MANILA, April 12 (PNA) -- The Supreme Court (SC) on Tuesday affirmed its earlier decision declaring unconstitutional a provision of the Ombudsman Act.
This after the SC on Tuesday dismissed the motion for reconsideration (MR) of Ombudsman Conchita Carpio Morales involving the question against the restraint made by the Court of Appeals (CA) in its first suspension order issued against former Makati City Mayor Junjun Binay.
Accordingly, the SC declared unconstitutional the second paragraph of Section 14 of Republic Act No. 6770, or the "Ombudsman Act", stating that no court, except the SC, shall hear any appeal or application for remedy against the decision or findings of the Ombudsman on matters involving questions of law.
The SC said that it (application for remedy) or findings of the said provision was not clear, and the particular "procedural remedy" was also not cited, which is only allowed to be heard by the SC.
Meanwhile, the SC declared "ineffective" the first paragraph of Section 14 of the Ombudsman Act which prohibits any court, except the SC, to issue writ of injunction which will delay the proceedings of the investigation of the Ombudsman.
The SC said that the said provision infringes on the "rule-making authority" of the SC, particularly on its authority to establish guidelines involving injunction and restraint order.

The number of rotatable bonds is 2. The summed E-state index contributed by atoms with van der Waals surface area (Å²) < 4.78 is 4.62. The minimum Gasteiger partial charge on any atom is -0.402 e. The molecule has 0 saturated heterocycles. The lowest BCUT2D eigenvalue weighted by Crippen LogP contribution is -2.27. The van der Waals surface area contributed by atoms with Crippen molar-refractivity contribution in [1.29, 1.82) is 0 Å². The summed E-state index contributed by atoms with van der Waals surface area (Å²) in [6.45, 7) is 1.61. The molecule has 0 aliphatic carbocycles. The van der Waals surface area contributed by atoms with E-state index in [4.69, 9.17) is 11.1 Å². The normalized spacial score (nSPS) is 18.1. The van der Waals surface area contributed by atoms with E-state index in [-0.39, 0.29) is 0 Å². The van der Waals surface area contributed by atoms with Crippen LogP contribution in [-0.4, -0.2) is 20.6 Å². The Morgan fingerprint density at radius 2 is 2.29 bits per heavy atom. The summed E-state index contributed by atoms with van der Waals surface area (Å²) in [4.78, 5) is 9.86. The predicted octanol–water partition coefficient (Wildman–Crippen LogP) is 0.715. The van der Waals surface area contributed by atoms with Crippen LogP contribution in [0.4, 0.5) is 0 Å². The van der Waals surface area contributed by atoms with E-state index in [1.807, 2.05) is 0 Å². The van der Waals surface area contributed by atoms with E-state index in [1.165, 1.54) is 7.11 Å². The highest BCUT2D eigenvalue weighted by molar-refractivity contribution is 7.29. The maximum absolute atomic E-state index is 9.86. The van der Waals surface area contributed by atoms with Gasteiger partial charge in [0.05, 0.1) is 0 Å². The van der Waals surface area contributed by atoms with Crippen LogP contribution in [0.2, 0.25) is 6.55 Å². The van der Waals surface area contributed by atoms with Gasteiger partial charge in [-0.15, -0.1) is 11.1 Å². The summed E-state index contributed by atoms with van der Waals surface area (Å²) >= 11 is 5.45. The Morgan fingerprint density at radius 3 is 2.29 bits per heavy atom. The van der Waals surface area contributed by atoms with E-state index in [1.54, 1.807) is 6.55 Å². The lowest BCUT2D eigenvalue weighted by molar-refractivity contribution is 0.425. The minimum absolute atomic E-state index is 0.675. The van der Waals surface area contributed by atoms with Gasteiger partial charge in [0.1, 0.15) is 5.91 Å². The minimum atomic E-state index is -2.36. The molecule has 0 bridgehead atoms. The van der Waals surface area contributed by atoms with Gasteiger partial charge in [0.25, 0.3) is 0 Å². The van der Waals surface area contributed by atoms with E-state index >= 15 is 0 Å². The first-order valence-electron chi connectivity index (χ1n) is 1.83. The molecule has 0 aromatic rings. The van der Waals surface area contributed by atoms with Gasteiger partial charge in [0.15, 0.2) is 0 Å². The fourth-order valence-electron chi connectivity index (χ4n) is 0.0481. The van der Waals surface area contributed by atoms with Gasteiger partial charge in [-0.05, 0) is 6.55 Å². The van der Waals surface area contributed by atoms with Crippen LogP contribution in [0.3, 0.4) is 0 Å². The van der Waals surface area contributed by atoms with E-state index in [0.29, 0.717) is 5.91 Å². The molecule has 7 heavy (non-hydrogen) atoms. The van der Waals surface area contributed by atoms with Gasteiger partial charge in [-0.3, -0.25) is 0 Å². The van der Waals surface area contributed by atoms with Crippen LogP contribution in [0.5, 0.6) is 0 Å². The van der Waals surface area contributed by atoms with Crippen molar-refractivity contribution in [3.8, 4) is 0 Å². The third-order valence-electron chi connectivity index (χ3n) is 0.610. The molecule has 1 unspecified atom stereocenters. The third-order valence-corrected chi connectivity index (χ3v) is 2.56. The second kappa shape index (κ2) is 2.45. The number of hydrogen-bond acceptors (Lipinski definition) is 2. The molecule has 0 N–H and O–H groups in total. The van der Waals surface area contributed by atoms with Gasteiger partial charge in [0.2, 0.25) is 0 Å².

It added that this is also a violation of the separation of powers which is provided by the Constitution and it appears that the appellate jurisdiction of the SC was also expanded without its permission.
The SC cited as "ineffective" the said provision until it is not allowed or given permission by the SC.
The SC also declared that it is abandoning the "condonation doctrine", but the application of the decision will be "prospective".
Under the condonation doctrine, if an official is reelected, he cannot anymore be disciplined on administrative violation which he committed during his past term.
The SC said that the condonation doctrine has no basis in law and no basis in the provision of the 1987 Constitution.
However, the SC said, since the abandonment of the condonation doctrine has prospective application, the use by the Court of Appeals (CA) in this doctrine cannot be considered as "grave abuse of discretion". (PNA) RMA/PTR